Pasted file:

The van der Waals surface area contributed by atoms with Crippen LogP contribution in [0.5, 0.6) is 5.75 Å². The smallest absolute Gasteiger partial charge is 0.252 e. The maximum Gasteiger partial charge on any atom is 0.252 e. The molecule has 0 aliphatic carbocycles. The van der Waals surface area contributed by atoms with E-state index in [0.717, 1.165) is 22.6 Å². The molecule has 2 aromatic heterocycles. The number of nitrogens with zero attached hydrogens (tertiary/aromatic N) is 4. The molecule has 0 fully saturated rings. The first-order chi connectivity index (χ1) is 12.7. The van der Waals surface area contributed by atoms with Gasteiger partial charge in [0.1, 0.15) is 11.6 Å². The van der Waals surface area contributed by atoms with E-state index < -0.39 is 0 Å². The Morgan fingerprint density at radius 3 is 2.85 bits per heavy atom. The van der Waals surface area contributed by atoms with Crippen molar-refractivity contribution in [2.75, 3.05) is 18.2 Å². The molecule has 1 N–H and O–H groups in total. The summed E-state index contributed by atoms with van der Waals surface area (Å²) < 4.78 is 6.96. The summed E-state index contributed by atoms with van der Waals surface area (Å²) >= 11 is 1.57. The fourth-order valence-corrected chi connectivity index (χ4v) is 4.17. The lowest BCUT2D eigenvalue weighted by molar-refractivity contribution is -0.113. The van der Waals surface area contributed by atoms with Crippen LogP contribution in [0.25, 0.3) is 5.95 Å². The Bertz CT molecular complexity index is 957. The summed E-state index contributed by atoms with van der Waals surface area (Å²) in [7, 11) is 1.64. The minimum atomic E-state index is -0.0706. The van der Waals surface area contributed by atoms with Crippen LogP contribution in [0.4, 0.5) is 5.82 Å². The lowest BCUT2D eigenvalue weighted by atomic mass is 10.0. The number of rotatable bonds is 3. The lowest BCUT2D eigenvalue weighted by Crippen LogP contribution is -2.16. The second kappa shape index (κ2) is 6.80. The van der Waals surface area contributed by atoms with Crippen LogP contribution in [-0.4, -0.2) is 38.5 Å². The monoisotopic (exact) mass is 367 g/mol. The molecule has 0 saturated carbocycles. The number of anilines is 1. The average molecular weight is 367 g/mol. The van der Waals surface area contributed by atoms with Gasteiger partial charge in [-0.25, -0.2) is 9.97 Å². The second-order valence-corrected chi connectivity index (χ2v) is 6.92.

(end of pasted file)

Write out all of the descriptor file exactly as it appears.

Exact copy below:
The van der Waals surface area contributed by atoms with Crippen LogP contribution in [0.5, 0.6) is 5.75 Å². The smallest absolute Gasteiger partial charge is 0.252 e. The maximum Gasteiger partial charge on any atom is 0.252 e. The molecule has 0 aliphatic carbocycles. The van der Waals surface area contributed by atoms with E-state index in [0.717, 1.165) is 22.6 Å². The molecule has 2 aromatic heterocycles. The number of nitrogens with zero attached hydrogens (tertiary/aromatic N) is 4. The molecule has 0 fully saturated rings. The first-order chi connectivity index (χ1) is 12.7. The van der Waals surface area contributed by atoms with Gasteiger partial charge in [0.1, 0.15) is 11.6 Å². The van der Waals surface area contributed by atoms with E-state index < -0.39 is 0 Å². The Morgan fingerprint density at radius 3 is 2.85 bits per heavy atom. The van der Waals surface area contributed by atoms with Crippen molar-refractivity contribution in [2.75, 3.05) is 18.2 Å². The molecule has 1 N–H and O–H groups in total. The summed E-state index contributed by atoms with van der Waals surface area (Å²) < 4.78 is 6.96. The summed E-state index contributed by atoms with van der Waals surface area (Å²) >= 11 is 1.57. The fourth-order valence-corrected chi connectivity index (χ4v) is 4.17. The lowest BCUT2D eigenvalue weighted by molar-refractivity contribution is -0.113. The van der Waals surface area contributed by atoms with Crippen LogP contribution in [0.25, 0.3) is 5.95 Å². The Bertz CT molecular complexity index is 957. The summed E-state index contributed by atoms with van der Waals surface area (Å²) in [7, 11) is 1.64. The minimum atomic E-state index is -0.0706. The van der Waals surface area contributed by atoms with Crippen LogP contribution in [0.4, 0.5) is 5.82 Å². The lowest BCUT2D eigenvalue weighted by atomic mass is 10.0. The number of rotatable bonds is 3. The lowest BCUT2D eigenvalue weighted by Crippen LogP contribution is -2.16. The second kappa shape index (κ2) is 6.80. The van der Waals surface area contributed by atoms with Crippen LogP contribution in [-0.4, -0.2) is 38.5 Å². The monoisotopic (exact) mass is 367 g/mol. The molecule has 0 saturated carbocycles. The number of anilines is 1. The average molecular weight is 367 g/mol. The van der Waals surface area contributed by atoms with Gasteiger partial charge in [-0.25, -0.2) is 9.97 Å². The second-order valence-corrected chi connectivity index (χ2v) is 6.92.